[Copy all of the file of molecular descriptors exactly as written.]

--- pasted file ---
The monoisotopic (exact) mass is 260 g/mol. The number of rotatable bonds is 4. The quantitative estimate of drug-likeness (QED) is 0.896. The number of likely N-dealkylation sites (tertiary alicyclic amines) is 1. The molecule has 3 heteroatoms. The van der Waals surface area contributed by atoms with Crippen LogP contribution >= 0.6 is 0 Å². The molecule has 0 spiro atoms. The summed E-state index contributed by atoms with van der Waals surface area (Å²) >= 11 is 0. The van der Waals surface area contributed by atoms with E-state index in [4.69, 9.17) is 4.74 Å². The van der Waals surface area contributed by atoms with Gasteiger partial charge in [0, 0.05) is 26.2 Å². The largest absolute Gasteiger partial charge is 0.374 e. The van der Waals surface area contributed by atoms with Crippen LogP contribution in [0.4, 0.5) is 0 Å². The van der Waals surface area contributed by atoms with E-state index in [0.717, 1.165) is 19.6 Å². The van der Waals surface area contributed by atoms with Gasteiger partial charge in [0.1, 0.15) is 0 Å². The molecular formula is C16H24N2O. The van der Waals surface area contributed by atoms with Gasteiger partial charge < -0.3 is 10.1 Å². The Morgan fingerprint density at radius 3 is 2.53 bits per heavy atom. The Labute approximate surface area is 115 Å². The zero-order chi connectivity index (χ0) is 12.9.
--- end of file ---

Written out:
The monoisotopic (exact) mass is 260 g/mol. The number of rotatable bonds is 4. The quantitative estimate of drug-likeness (QED) is 0.896. The number of likely N-dealkylation sites (tertiary alicyclic amines) is 1. The molecule has 3 heteroatoms. The van der Waals surface area contributed by atoms with Crippen LogP contribution >= 0.6 is 0 Å². The molecule has 0 spiro atoms. The summed E-state index contributed by atoms with van der Waals surface area (Å²) >= 11 is 0. The van der Waals surface area contributed by atoms with E-state index in [4.69, 9.17) is 4.74 Å². The van der Waals surface area contributed by atoms with Gasteiger partial charge in [0, 0.05) is 26.2 Å². The largest absolute Gasteiger partial charge is 0.374 e. The van der Waals surface area contributed by atoms with Crippen LogP contribution in [0.4, 0.5) is 0 Å². The van der Waals surface area contributed by atoms with E-state index in [0.717, 1.165) is 19.6 Å². The van der Waals surface area contributed by atoms with Gasteiger partial charge in [0.1, 0.15) is 0 Å². The molecular formula is C16H24N2O. The van der Waals surface area contributed by atoms with Gasteiger partial charge < -0.3 is 10.1 Å². The Morgan fingerprint density at radius 3 is 2.53 bits per heavy atom. The Labute approximate surface area is 115 Å². The zero-order chi connectivity index (χ0) is 12.9.